Certain RCA tools, if used alone, may miss the real root cause. For example, brainstorming and fishbone (Ishikawa) diagrams can be used with divergent thinking to list all possibilities, but convergence to the true root cause may be based solely on multivoting by team members—a process by which a large list of possibilities is narrowed to a smaller list of the top priorities.

If there are limited data or the team’s collective judgment is mistaken, solutions that address the wrong cause may be implemented. Then, RCA becomes more of a trial and error—or iterative—process. Fault trees can be quantitative, with calculations to determine the most likely foreseeable problems, to provide direction to the identification of the most likely cause.

Some RCA tools, such as the five whys, are linear in that they lead to one primary root cause. In complex situations, there could be more than one simultaneous root cause that applies to a particular failure mode. Consider a medical device for which design, manufacturing, labeling, intentional or unintentional user error, and patient characteristics all may interact (see Figure 1). A purely linear approach to RCA will not pick up these interactions. Branched causal relationships should be established. Fault trees with these types of branches contain several different five whys paths.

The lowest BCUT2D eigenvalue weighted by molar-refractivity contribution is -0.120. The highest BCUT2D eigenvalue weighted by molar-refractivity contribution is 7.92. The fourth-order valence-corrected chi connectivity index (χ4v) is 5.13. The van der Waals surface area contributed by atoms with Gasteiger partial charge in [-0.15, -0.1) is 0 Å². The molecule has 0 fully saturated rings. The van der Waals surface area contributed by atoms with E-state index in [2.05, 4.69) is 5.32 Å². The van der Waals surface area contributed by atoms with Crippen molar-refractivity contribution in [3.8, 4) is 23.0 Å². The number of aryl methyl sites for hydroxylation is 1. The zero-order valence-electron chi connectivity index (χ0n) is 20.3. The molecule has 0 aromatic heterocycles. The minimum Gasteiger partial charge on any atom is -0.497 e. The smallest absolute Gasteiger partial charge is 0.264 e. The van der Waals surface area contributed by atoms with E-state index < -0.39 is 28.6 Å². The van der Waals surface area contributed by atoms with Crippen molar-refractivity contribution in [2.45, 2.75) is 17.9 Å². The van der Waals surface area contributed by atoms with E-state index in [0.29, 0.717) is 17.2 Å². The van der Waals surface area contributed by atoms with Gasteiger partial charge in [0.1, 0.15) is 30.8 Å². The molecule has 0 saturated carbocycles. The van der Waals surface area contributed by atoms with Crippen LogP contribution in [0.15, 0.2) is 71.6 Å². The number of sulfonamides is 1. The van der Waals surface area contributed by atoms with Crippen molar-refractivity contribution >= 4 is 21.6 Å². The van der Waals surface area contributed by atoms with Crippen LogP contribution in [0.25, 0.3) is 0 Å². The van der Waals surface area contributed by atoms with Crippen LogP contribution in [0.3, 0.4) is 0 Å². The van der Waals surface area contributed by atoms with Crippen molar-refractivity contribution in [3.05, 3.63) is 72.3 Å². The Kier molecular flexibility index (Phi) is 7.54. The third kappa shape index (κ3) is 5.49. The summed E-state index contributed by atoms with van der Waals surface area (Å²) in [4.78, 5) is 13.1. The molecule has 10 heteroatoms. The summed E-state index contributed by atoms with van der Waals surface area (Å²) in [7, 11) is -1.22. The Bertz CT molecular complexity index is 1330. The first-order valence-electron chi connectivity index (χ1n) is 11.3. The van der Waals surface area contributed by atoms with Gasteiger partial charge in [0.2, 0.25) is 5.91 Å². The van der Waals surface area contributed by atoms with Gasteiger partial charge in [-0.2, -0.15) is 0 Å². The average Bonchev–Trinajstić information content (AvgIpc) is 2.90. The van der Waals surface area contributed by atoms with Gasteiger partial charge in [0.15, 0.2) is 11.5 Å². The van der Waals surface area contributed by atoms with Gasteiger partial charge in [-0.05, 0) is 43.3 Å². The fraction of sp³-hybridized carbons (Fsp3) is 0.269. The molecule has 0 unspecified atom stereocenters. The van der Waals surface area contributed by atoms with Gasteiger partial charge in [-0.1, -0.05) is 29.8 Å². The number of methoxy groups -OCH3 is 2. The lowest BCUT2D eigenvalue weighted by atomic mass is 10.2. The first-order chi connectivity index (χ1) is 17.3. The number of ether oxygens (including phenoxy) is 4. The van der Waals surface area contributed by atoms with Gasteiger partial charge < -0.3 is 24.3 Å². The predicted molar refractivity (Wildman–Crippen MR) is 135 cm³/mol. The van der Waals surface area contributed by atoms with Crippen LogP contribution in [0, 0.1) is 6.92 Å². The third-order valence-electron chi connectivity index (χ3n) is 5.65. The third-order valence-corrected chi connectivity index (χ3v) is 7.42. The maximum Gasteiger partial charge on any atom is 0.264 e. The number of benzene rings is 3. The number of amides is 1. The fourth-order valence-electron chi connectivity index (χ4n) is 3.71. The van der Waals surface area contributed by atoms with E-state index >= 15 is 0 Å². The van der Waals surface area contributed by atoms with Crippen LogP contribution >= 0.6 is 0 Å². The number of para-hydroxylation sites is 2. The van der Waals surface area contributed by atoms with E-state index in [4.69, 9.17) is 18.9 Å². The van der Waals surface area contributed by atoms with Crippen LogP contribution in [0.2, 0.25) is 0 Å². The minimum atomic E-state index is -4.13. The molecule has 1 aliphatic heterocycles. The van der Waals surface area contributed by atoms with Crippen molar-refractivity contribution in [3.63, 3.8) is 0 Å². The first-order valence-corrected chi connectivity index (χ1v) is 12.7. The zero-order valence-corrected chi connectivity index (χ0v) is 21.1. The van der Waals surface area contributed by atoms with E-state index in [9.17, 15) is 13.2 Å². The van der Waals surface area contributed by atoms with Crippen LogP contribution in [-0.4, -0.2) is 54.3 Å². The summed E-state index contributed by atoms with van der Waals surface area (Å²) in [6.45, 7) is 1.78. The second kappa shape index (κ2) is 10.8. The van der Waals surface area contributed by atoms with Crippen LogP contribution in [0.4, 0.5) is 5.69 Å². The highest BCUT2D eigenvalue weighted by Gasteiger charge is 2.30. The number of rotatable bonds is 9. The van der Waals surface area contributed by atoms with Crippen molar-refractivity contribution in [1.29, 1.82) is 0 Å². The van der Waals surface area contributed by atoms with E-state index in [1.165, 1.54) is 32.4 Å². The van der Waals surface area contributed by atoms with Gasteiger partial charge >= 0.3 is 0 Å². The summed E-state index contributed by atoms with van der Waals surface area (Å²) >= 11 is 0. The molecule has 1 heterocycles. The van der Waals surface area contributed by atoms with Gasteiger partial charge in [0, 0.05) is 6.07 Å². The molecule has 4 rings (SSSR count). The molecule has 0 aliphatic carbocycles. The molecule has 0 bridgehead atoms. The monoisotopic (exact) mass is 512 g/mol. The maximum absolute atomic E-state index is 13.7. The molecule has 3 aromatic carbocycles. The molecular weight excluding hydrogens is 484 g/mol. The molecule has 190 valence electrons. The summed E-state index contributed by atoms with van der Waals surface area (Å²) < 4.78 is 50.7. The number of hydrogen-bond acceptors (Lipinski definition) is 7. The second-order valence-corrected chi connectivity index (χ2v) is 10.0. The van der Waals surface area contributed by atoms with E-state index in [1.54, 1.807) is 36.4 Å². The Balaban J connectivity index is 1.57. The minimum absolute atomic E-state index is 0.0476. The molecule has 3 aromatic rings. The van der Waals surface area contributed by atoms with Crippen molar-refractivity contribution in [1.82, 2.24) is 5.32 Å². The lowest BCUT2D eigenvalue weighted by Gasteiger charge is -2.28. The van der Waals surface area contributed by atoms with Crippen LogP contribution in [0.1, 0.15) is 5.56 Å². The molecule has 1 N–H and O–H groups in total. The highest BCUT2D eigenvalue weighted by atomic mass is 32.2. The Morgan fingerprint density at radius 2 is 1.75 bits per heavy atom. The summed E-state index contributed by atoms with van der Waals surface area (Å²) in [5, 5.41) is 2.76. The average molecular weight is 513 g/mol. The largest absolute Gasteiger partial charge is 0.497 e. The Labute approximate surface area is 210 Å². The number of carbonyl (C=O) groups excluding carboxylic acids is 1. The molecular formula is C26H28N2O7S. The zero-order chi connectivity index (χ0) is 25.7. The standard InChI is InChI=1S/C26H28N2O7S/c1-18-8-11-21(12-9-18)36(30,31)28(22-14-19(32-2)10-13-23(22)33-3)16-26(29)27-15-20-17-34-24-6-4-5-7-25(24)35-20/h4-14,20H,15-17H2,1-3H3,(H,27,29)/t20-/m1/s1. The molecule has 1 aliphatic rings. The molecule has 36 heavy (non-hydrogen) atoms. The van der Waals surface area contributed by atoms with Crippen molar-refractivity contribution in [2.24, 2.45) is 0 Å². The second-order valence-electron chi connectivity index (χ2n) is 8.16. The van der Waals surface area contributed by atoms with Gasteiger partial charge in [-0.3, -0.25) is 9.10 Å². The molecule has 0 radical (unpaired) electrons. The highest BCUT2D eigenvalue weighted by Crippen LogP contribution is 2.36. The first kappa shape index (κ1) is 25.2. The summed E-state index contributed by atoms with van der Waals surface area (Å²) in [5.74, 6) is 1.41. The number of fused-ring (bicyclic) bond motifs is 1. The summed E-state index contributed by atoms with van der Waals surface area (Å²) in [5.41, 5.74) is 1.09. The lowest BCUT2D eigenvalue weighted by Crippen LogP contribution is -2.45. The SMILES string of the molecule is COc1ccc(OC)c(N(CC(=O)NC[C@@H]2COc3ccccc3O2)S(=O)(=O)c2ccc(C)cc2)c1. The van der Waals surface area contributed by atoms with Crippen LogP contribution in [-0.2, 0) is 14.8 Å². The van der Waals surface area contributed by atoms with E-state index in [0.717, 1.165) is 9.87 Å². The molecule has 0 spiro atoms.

Figure 1

Figure 1 is a simplified fault tree for the potential hazard of patient infection related to the installation of a medical device. In practice, more detail could be built into the diagram. Actual probabilities for each type of failure could also be used if available.

Although traditional RCA tools can be used to obtain useful information quickly, RCA can become more time consuming than necessary if, at first, an incorrect or incomplete root cause is identified. Having an FTA available when RCA is performed can save time because the failure analysis team can capitalize on the prior work that identified probable problems and causes.

Scott A. Laman
Senior manager
Quality engineering and risk management
Teleflex Medical Inc.
Reading, PA

For more information